by Brian Mahany
For those not in the mortgage industry, a “net branch” is a branch office of a mortgage company. The branch usually keeps all the income from loans originated within the branch, less the lender’s administrative or overhead fees. Many mortgage industry professionals like them because it allows folks to quickly open a branch office while relying on the lender’s licensing and name. HUD, on the other hand, believes that many net branches are an illegal method for independent brokers to originate FHA mortgages without meeting HUD’s application and asset requirements.
If this all sounds very technical, HUD has very good reason to be concerned. When lenders push all the costs of the branch onto the branch, the lender is inviting the branch to cut corners in an effort to write enough mortgages to meet its expenses. In other words, quality usually suffers.
Since most residential mortgages are now backed by the federal government, low quality loans mean higher default rates. Inevitably, taxpayers get caught footing the bill unless there is significant equity in the property.
As early as May 2000, HUD published guidance on net branching arrangements. Specifically, HUD said the following arrangements are illegal:
- requiring all contractual relationships with vendors such as leases, telephones, utilities, and advertising to be in the name of the “employee” (branch) and not in the name of the HUD/FHA approved mortgagee.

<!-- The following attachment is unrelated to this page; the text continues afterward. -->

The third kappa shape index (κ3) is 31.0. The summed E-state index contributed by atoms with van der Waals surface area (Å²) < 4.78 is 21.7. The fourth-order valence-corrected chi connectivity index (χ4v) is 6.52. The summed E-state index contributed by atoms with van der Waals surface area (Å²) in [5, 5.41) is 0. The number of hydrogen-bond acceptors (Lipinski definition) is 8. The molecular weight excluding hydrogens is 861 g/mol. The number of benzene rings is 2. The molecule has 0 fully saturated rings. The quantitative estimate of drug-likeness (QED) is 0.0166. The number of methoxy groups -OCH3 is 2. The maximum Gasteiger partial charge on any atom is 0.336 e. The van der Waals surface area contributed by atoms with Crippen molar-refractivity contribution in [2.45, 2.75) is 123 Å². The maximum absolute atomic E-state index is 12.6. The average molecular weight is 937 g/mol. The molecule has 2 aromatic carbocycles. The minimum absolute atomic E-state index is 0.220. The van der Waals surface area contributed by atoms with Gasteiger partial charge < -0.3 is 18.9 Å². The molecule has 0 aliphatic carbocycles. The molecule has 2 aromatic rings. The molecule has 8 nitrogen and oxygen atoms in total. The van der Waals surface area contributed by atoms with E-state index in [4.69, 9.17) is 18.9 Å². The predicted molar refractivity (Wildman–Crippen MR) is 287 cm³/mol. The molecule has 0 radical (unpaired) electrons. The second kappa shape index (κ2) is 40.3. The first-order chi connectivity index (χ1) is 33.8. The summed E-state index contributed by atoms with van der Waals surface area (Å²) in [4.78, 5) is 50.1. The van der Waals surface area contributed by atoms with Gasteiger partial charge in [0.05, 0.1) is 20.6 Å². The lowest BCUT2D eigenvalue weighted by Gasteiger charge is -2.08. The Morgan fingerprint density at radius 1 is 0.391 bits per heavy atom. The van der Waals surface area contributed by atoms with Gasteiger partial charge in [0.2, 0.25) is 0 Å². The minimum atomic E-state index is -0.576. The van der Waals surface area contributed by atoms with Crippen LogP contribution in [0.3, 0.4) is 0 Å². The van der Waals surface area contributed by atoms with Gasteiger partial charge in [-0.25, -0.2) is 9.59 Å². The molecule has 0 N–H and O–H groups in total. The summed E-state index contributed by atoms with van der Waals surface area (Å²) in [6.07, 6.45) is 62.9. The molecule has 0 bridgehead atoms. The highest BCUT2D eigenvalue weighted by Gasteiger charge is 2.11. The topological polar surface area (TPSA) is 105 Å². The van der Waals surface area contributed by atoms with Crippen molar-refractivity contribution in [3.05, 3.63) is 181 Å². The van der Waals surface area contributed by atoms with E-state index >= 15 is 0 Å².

- requiring the “employee” (branch) to indemnify the HUD/FHA approved mortgagee if it incurs damages from any apparent, express, or implied agency representation by or through the “employee’s” (branch’s) actions.
- requiring the “employee” (branch) to issue a personal check to cover operating expenses if funds are not available from an operating account.
Notwithstanding this long standing policy, many mortgage companies continue to operate illegal net branch schemes. The largest pending false claims act case in the United States, our $2.4 billion case against Allied Home Mortgage, is essentially an illegal net branch claim. Since filing that case last year, several more whistleblowers have come forward with similar claims against other net branch lenders.
If you know of other illegal net branch operations, give us a call. As a whistleblower in a False Claims Act case, you may be entitled to as much as 30% of whatever the government collects. With default rates at record highs, it doesn’t take many bad loans before the potential damages are in the tens or hundreds of millions.
The fraud lawyers at Mahany & Ertl represent whistleblowers in several of these False Claims Act (qui tam) cases nationwide. While not every case is as large as HUD’s claimed damages of $2.4 billion against Allied, the damages in most such cases are nevertheless huge.
For more information, contact attorney Anthony Dietz at or by telephone at (248) 789-5551. You can also contact the author at . All inquiries are protected by the attorney – client privilege and kept in strict confidence.
Mahany & Ertl – America’s Fraud Lawyers. Offices in Milwaukee, Wisconsin; Detroit, Michigan; Portland, Maine and Minneapolis, Minnesota. Services available in many jurisdictions nationwide.